Balancing the permeate flow rate between stages is important for a system to have a good average flux. Typically, the permeate flow rate will be lower toward the tail elements (elements located toward the end of each vessel) compared to the lead elements. This is due to the concentration of salts being higher toward the tail elements, which increases the osmotic pressure and makes it harder for those elements to produce permeate water. It may be necessary to boost the feed pressure between stages to ensure a balance flux across all membranes.
The 5:3 array system above should not be confused with a two-pass system, which is the combination of two RO systems where the permeate water from the first system becomes the feed for the second system. In this case, the water is “passing” through two RO systems. Two-pass systems are used in applications that need extremely high quality permeate water.
Post Treating Permeate Water
After the clean water is collected, it is suitable for various applications such as: drinking water, production of food and beverages, pharmaceutical development and experiments, semiconductor manufacturing and many more. However, most of these applications require further treatment before the water is ready for use.
Ultraviolet (UV) disinfection kills or deactivates any remaining bacteria, viruses, or other microorganisms, providing an extra layer of protection for industries that require high microbiological purity.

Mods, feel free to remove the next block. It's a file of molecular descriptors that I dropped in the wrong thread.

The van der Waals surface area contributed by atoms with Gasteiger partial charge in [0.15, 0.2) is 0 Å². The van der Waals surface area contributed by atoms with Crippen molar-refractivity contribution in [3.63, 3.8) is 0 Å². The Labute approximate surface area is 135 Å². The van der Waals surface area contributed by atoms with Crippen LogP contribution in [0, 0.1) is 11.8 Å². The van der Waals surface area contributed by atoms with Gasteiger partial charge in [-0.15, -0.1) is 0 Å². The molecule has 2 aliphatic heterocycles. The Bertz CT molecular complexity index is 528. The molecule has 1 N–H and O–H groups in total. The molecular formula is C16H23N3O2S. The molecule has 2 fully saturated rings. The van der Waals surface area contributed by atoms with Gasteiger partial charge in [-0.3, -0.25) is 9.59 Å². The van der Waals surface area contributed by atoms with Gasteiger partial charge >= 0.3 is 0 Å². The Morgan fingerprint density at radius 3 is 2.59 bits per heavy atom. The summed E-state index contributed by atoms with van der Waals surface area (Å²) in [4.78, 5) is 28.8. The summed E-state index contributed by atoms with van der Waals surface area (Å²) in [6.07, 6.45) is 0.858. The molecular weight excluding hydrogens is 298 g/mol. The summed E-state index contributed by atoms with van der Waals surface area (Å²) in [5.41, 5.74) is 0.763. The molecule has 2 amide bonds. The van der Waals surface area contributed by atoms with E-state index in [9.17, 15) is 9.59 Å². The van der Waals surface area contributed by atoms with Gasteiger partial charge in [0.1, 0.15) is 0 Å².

Ion exchange (IX) resins remove trace amounts of unwanted dissolved minerals, like silica from water used in boiler loops.
Electrodeionization (DI) uses electricity, ion exchange membranes and resin that removes ionized molecules from water, resulting in extremely pure water used in laboratory and scientific applications.
Remineralization involves the addition of certain minerals for taste and health reasons, like in drinking water.
Concentrate Water Disposal
The concentrated wastewater stream must be taken into consideration since it contains the salts from the feed that have been retained by the membranes at much higher concentrations than the feed water. For some RO systems that are small-scale or residential, the concentrate can be discharged straight to the local drain or sewage. Depending on the environmental regulations and quality of the concentrate water, it can be discharged to surface waters. Zero liquid discharge (ZLD) systems minimize the amount of liquid waste by evaporating the concentrate and recovering the leftover salts as waste. However, some concentrates have dried salts that are a valuable resource and will be useful in some applications. It is also important to consider the length of the concentrate waste line because the salts may precipitate from the water and form deposits, or scale, on the piping, effectively blocking the exit flow of the system. It is always important to follow local regulations and environmental guidelines when disposing of waste streams.
For maintenance and cleaning, treatment solutions such as antiscalant and clean-in-place (CIP) chemicals are used. If a CIP cannot be run on the RO system, Avista offers an off-site cleaning and restoration service (OSCAR) to clean the membranes in your system.
Designing an RO system requires much customization and should not be built the same exact way every time. These processes require different pre-treatment, construction materials, membranes, chemicals and more.